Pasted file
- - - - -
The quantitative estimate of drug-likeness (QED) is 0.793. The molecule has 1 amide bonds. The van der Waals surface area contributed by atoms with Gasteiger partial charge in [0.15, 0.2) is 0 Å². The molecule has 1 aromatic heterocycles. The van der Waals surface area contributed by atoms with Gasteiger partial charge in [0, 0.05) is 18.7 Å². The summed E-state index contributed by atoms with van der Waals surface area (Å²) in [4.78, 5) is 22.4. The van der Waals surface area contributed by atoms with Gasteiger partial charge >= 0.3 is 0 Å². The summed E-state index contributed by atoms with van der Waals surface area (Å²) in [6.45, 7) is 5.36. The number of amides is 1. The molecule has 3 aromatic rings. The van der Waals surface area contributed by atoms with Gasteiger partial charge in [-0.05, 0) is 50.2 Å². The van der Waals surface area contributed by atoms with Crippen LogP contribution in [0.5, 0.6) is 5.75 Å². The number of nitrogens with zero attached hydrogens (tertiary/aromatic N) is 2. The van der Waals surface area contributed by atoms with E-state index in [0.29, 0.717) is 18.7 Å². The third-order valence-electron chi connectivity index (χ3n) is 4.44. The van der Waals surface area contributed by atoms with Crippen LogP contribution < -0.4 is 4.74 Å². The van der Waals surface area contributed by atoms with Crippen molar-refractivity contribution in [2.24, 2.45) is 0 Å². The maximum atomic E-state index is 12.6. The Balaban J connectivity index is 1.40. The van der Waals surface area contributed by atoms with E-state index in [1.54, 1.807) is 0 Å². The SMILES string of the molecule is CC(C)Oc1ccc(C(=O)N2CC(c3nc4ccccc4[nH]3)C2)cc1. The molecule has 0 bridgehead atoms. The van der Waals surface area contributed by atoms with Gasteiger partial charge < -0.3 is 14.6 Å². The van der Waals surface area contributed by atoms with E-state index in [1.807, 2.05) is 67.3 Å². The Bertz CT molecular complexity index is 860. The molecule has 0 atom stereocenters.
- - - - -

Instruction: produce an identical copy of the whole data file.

The quantitative estimate of drug-likeness (QED) is 0.793. The molecule has 1 amide bonds. The van der Waals surface area contributed by atoms with Gasteiger partial charge in [0.15, 0.2) is 0 Å². The molecule has 1 aromatic heterocycles. The van der Waals surface area contributed by atoms with Gasteiger partial charge in [0, 0.05) is 18.7 Å². The summed E-state index contributed by atoms with van der Waals surface area (Å²) in [4.78, 5) is 22.4. The van der Waals surface area contributed by atoms with Gasteiger partial charge >= 0.3 is 0 Å². The summed E-state index contributed by atoms with van der Waals surface area (Å²) in [6.45, 7) is 5.36. The number of amides is 1. The molecule has 3 aromatic rings. The van der Waals surface area contributed by atoms with Gasteiger partial charge in [-0.05, 0) is 50.2 Å². The van der Waals surface area contributed by atoms with Crippen LogP contribution in [0.5, 0.6) is 5.75 Å². The number of nitrogens with zero attached hydrogens (tertiary/aromatic N) is 2. The van der Waals surface area contributed by atoms with E-state index in [0.29, 0.717) is 18.7 Å². The third-order valence-electron chi connectivity index (χ3n) is 4.44. The van der Waals surface area contributed by atoms with Crippen LogP contribution < -0.4 is 4.74 Å². The van der Waals surface area contributed by atoms with Crippen molar-refractivity contribution in [2.24, 2.45) is 0 Å². The maximum atomic E-state index is 12.6. The Balaban J connectivity index is 1.40. The van der Waals surface area contributed by atoms with E-state index in [1.54, 1.807) is 0 Å². The SMILES string of the molecule is CC(C)Oc1ccc(C(=O)N2CC(c3nc4ccccc4[nH]3)C2)cc1. The molecule has 0 bridgehead atoms. The van der Waals surface area contributed by atoms with Gasteiger partial charge < -0.3 is 14.6 Å². The van der Waals surface area contributed by atoms with E-state index in [1.807, 2.05) is 67.3 Å². The Bertz CT molecular complexity index is 860. The molecule has 0 atom stereocenters.